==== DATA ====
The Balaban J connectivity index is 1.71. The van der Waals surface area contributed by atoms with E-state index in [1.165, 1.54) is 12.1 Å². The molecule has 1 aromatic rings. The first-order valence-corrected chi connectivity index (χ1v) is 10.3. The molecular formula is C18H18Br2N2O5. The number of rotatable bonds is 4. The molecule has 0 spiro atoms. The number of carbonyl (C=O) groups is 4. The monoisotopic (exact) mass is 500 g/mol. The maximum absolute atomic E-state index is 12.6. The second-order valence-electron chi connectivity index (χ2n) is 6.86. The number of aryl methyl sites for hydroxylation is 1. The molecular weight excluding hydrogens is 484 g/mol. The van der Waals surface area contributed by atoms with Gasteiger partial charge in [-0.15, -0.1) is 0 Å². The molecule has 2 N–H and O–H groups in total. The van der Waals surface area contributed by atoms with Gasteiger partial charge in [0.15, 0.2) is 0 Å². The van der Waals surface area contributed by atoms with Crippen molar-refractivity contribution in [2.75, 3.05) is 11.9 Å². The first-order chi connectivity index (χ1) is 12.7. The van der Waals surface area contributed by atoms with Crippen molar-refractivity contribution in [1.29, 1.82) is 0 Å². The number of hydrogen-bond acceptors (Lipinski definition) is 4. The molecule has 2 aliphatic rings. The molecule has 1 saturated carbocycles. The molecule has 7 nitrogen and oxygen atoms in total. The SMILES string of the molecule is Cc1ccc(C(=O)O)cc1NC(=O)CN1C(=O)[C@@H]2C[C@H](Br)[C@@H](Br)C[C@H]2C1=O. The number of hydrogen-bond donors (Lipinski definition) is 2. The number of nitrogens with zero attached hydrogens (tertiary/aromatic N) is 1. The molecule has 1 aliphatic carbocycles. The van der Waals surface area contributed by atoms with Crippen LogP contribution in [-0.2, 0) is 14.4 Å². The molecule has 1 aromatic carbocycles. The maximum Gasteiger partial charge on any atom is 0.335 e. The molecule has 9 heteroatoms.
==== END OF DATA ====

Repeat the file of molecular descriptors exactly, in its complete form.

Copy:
The Balaban J connectivity index is 1.71. The van der Waals surface area contributed by atoms with E-state index in [1.165, 1.54) is 12.1 Å². The molecule has 1 aromatic rings. The first-order valence-corrected chi connectivity index (χ1v) is 10.3. The molecular formula is C18H18Br2N2O5. The number of rotatable bonds is 4. The molecule has 0 spiro atoms. The number of carbonyl (C=O) groups is 4. The monoisotopic (exact) mass is 500 g/mol. The maximum absolute atomic E-state index is 12.6. The second-order valence-electron chi connectivity index (χ2n) is 6.86. The number of aryl methyl sites for hydroxylation is 1. The molecular weight excluding hydrogens is 484 g/mol. The van der Waals surface area contributed by atoms with Gasteiger partial charge in [-0.15, -0.1) is 0 Å². The molecule has 2 N–H and O–H groups in total. The van der Waals surface area contributed by atoms with Gasteiger partial charge in [0.15, 0.2) is 0 Å². The van der Waals surface area contributed by atoms with Crippen molar-refractivity contribution in [2.75, 3.05) is 11.9 Å². The first-order chi connectivity index (χ1) is 12.7. The van der Waals surface area contributed by atoms with Crippen molar-refractivity contribution in [1.29, 1.82) is 0 Å². The number of hydrogen-bond acceptors (Lipinski definition) is 4. The molecule has 2 aliphatic rings. The molecule has 1 saturated carbocycles. The molecule has 7 nitrogen and oxygen atoms in total. The SMILES string of the molecule is Cc1ccc(C(=O)O)cc1NC(=O)CN1C(=O)[C@@H]2C[C@H](Br)[C@@H](Br)C[C@H]2C1=O. The number of hydrogen-bond donors (Lipinski definition) is 2. The number of nitrogens with zero attached hydrogens (tertiary/aromatic N) is 1. The molecule has 1 aliphatic carbocycles. The van der Waals surface area contributed by atoms with Crippen LogP contribution in [-0.2, 0) is 14.4 Å². The molecule has 1 aromatic carbocycles. The maximum Gasteiger partial charge on any atom is 0.335 e. The molecule has 9 heteroatoms.